Monday, June 3, 2019

Of Poetry and Place

Of Poetry and Place

Afoot and Lighthearted

I Have a Desire to Go

A Brighter Dawn

Block by Block


Bay Side

My Sun Is at Noon

By Tom Wachunas

…The earth never tires,
The earth is rude, silent, incomprehensible at first, Nature is rude and incomprehensible at first,
Be not discouraged, keep on, there are divine things well envelop’d,
I swear to you there are divine things more beautiful than words can tell….
- from Song of the Open Road, by Walt Whitman

EXHIBIT:  Earth Sky Sea - paintings and assemblages by Robyn Martins / at Lynda Tuttle’s Art Center, 209 Sixth St. NW, downtown Canton, Ohio, through June 29, 2019 / GALLERY HOURS:  Wed. and Thurs. 4 to 8 p.m., Saturday 10 a.m. to noon /  5 to 10 p.m. on First Fridays / Visits also by appointment, call 330-452-8211 to schedule /  artist website at:

   An interesting article in The Canton Repository by Dan Kane (May 23) piqued my curiosity about North Canton artist Robyn Martins. I think it would be good for you to read it and get some background before reading my take on her paintings.  Here’s a link:

   The conceptual thrust of Martins’ particular style of abstraction springs from her being inspired by poetry. She tells us in Kane’s article, “I’m informed by the nature of the poem…Sometimes I scratch text right into the painting. It’s not always legible, but I know it’s there.”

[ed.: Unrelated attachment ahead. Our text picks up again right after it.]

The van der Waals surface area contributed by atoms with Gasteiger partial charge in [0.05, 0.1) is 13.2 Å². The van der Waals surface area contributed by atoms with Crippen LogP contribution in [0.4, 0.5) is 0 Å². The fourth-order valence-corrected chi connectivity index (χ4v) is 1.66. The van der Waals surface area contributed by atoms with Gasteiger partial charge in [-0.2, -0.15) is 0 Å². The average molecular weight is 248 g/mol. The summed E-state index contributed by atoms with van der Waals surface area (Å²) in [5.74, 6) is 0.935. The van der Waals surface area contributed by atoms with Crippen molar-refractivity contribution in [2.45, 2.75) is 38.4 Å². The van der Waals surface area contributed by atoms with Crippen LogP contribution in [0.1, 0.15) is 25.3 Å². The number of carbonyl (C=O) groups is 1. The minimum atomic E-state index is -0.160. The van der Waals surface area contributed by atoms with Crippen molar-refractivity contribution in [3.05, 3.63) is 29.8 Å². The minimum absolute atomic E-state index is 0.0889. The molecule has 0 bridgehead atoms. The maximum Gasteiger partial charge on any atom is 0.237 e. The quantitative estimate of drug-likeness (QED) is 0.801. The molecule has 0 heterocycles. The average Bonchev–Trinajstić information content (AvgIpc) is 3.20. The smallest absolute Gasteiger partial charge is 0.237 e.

When ‘scratched’ texts are visible, such as in Afoot and Lighthearted (poem from Walt Whitman), or I Have a Desire to Go (poem from Gerald Manley Hopkins), they’re integrated in an unobtrusive manner. Think of them as singularly quiet thoughts, afloat in places still being formed from the mists of memory, or yearning.

   Those amorphous mists are rendered in thin layers of oil paint blended with cold wax, giving the paintings a matte finish and a subtly earthen texture. Martins’ palette is subtle, too. Not mute, though. There are voices here, near and distant, often murmuring or whispering in hushed tones, and sometimes rising in volume to relatively more saturated hues.  

   With or without the cueing function of words, Martins’ iconography doesn’t come off as meticulously detailed representations of specific locales. Her images aren’t literal illustrations so much as they’re distillations, conjurings, evocations. Essences of places in the process of being retrieved, or newly discovered. Poems in themselves, really.

  These captivating meditations merit considerably more actual wall space for viewing than what they’ve been given. Paintings, and our eyes, need room to breathe, free from too many surrounding objects competing for attention. As it is here, the life in Martins’ paintings feels just a bit stifled. Her pieces have been crowded together like so many stacked greeting cards on a retail rack. They deserve a much more formal and elegant gallery setting – the kind which presently doesn’t exist in the downtown Canton arts district.

   Still, I offer my gratitude to Lynda Tuttle for a compelling enough introduction to an artist very worth watching in the future.

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